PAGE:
Analyze Capabilities & Hazards
Although emergencies by definition are sudden events, their occurrence can be predicted with some degree of certainty. A listing of the hazards that might pose a threat should be compiled, including records of past incidences, and then you would apply occupational experience and consultation from experts to assess specific vulnerabilities. The possibility of one event triggering others must also be considered. For instance, an explosion may start a fire that in turn could cause structural failure and/or the release of toxic substances. All scenarios, hypothetical or otherwise, need to be addressed.


Plan Development
Your plan should as detailed and as comprehensive as possible so that nothing falls through the cracks. It should include, but not be limited to:

  • Specific roles, responsibilities, levels of authority and alternates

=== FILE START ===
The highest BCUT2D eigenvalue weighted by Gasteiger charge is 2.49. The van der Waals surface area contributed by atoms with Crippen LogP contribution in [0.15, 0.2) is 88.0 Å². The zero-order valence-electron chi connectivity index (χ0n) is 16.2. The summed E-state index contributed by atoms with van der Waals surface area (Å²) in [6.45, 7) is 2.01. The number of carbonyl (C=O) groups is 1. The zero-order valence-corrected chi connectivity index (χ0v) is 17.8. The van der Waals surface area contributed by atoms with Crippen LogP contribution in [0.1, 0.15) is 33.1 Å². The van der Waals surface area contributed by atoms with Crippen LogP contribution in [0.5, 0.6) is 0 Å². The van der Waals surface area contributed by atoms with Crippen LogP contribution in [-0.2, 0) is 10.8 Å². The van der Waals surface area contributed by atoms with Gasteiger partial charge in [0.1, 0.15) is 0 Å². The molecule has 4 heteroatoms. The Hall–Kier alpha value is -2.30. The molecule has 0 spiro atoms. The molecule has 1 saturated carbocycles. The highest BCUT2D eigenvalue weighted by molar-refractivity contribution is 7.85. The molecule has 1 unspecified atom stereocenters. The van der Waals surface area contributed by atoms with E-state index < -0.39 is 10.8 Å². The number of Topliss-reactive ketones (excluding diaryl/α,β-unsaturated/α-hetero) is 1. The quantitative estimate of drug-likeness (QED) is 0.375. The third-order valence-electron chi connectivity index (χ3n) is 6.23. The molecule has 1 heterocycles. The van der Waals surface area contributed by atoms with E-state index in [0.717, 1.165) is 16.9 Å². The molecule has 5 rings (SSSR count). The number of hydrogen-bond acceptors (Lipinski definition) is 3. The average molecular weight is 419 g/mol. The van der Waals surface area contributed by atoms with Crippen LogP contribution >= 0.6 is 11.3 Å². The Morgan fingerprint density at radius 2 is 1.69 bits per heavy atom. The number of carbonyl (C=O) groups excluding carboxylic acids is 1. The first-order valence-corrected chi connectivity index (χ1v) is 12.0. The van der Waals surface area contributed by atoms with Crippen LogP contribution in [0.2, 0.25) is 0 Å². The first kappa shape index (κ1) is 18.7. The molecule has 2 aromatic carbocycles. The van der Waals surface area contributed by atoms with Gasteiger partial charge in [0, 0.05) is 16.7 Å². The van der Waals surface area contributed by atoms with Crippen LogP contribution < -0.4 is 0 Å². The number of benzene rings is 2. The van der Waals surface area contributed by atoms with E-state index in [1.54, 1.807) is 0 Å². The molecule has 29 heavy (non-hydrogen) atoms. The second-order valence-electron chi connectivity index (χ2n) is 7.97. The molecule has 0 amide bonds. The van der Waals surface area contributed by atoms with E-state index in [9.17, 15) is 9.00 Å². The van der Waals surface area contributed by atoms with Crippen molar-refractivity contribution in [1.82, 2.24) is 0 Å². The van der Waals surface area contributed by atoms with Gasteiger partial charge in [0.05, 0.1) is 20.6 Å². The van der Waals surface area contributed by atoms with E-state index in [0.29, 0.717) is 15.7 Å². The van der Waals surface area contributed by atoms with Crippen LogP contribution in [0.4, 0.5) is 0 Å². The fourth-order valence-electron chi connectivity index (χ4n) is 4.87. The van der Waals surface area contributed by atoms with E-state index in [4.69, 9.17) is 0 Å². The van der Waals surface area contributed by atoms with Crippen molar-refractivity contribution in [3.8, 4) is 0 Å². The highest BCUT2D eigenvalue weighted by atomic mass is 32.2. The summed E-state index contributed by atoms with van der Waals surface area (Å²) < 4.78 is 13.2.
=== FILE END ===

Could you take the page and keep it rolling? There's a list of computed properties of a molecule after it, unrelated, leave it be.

• Alerts & communications
  • Fire control
  • Specific emergency response & containment procedures
  • Medical response
  • Evacuation procedures including staff assembly points
  • Site & floor plans plus evacuation routes
  • Search & rescue protocol
  • Training & drills
  • Reporting


Now that the structure and protocols are in-place, it’s time to put your plan into action. Ensure that all program elements are executed as planned, and accurately monitor/document all initiatives to ensure immediate on ongoing compliance.

Emergency Procedures

Here are some general tips on what to consider when putting together your plan: